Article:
Grief over grandmother’s death has stopped me in my tracks, says Kyrgios
NICK Kyrgios admits he has not fully committed to his career since the death of his grandmother two years ago.
The Australian, who is ranked 20th in the world, suffered another early grand slam exit at the US Open last month and has endured numerous peaks and troughs throughout a tempestuous career in top-level tennis. Kyrgios, pictured, said his desire to lead “a normal life” is in conflict with his hunger to win tour matches, but rejected comparisons with another disaffected Australian player, Bernard Tomic.
“My grandmother, Julianah Foster, passed away two years ago. I didn’t get to spend the time with her I wanted to and tennis was the reason for that. It kept me away from her. It’s something that still gnaws away at me,” he said.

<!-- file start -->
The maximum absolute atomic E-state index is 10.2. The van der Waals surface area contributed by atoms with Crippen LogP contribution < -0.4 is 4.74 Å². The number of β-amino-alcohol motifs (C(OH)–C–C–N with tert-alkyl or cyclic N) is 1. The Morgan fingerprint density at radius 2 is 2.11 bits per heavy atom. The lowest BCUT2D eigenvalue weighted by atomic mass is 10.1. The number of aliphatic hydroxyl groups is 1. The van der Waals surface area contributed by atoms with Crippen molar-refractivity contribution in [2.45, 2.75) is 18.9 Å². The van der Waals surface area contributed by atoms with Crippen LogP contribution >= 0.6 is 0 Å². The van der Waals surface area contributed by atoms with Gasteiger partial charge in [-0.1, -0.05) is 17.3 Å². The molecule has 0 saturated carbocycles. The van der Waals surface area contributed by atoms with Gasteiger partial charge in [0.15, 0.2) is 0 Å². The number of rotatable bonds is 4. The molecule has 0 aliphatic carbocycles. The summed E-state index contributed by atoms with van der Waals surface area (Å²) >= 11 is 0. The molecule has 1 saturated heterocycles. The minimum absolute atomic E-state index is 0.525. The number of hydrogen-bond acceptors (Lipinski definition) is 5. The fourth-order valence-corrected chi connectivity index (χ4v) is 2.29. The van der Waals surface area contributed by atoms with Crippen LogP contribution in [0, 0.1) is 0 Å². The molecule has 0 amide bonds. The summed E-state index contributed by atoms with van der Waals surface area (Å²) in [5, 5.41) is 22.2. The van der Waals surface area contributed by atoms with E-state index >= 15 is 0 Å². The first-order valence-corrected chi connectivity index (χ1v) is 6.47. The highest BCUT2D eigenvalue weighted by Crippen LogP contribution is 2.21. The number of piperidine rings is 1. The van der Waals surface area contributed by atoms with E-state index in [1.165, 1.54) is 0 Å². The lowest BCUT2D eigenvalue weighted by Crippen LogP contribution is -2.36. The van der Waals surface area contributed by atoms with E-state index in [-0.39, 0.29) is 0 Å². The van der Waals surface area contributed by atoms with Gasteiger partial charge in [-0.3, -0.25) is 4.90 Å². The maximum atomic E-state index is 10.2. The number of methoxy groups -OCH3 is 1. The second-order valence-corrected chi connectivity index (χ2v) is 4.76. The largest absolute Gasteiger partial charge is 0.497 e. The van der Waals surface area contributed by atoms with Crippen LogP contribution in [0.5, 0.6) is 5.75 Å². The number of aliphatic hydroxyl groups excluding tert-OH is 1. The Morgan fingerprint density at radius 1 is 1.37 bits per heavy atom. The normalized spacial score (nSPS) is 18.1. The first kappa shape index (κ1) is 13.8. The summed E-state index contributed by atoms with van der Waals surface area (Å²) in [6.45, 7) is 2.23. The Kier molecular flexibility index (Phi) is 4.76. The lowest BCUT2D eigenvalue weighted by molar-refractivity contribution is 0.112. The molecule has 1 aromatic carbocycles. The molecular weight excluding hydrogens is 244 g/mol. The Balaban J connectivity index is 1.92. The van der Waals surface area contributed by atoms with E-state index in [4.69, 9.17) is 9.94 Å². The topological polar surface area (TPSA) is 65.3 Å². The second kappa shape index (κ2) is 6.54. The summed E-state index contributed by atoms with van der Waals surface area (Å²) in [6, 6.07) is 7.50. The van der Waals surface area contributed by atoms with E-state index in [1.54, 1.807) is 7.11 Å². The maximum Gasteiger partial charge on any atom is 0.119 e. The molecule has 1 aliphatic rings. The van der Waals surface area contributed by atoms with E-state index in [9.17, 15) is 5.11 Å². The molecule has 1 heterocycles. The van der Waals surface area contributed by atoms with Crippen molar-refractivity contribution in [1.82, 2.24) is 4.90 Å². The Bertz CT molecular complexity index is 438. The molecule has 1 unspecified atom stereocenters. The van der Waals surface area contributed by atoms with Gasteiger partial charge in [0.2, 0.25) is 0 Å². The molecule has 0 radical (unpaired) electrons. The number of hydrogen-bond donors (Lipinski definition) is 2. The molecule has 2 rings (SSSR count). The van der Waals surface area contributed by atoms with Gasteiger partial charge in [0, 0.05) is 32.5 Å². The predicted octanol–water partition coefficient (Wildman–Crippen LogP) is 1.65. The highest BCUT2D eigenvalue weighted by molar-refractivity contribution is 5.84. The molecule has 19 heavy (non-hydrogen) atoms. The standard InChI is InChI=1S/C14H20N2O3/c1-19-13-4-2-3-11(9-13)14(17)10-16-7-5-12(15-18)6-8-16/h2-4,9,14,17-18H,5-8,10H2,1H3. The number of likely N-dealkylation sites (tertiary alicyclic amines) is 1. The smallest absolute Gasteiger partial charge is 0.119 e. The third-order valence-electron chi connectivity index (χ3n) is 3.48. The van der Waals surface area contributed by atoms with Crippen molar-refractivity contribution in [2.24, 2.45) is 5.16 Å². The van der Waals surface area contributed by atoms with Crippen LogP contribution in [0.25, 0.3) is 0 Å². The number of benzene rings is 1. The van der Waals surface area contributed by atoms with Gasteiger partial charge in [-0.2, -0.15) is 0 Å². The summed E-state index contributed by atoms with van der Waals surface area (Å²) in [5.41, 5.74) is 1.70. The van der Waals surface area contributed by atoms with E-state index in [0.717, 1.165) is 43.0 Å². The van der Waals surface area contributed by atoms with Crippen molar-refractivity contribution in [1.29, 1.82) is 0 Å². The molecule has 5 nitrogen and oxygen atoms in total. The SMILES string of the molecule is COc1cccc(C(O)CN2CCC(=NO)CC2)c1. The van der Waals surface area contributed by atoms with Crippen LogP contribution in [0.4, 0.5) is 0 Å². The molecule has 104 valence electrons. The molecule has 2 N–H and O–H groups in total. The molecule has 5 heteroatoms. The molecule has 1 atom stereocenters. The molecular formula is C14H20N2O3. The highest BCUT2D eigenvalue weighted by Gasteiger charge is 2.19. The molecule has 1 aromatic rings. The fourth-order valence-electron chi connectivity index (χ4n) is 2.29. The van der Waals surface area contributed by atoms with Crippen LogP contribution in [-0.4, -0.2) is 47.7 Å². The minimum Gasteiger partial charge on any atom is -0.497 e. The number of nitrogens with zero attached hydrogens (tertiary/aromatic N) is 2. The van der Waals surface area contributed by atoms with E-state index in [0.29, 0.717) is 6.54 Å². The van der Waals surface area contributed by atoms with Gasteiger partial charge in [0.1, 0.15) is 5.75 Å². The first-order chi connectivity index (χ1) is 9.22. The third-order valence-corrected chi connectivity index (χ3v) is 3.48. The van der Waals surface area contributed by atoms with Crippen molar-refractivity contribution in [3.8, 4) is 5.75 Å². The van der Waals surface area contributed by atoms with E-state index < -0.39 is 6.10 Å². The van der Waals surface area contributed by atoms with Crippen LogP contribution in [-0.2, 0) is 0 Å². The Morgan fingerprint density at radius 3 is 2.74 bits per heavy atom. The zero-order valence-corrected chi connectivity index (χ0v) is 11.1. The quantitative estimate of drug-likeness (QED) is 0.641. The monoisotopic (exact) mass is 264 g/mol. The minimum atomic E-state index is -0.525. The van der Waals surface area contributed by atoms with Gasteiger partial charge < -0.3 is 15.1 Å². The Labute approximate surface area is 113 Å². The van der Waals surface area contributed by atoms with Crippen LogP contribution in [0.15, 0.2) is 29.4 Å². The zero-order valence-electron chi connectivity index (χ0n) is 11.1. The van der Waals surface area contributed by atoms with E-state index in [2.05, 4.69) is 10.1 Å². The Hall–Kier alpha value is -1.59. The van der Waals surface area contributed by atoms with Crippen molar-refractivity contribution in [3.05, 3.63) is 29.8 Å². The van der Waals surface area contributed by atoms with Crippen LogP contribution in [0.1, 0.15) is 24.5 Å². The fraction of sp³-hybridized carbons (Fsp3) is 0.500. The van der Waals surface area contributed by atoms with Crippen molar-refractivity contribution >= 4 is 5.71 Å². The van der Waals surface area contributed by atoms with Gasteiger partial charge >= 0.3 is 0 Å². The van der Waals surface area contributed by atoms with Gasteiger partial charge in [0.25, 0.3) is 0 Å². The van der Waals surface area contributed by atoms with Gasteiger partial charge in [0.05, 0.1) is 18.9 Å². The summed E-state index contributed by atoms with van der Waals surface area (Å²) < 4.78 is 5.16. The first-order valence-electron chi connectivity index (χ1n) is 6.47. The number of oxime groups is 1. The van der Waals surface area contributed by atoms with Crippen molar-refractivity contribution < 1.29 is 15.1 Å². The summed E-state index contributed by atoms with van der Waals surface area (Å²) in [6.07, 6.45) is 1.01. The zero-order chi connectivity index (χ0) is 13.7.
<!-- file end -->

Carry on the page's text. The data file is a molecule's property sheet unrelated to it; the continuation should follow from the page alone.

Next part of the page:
“If I’m honest, I’d say I haven’t committed to tennis the way the game needs me to since she died. “There is a constant tug-of-war between the competitor within me wanting to win, and the human in me wanting to live a normal life with my family away from the public glare.” Kyrgios, who was eliminated in the first round at Wimbledon but won a Masters 1000 series title in Cincinnati prior to his US Open disappointment, insists there is no comparison between him and Tomic, who admitted to feeling “bored” during his defeat to Mischa Zverev in straight sets at Wimbledon. “(Tomic) has lost his way,” Kyrgios said. “He needs to figure out what he wants to do. I can’t relate to anything he says any more. He contradicts himself all the time.
“He says tennis doesn’t make him happy, that he doesn’t really like the game, yet he says the only thing that will really make him happy is winning a grand slam. It doesn’t make sense at all.”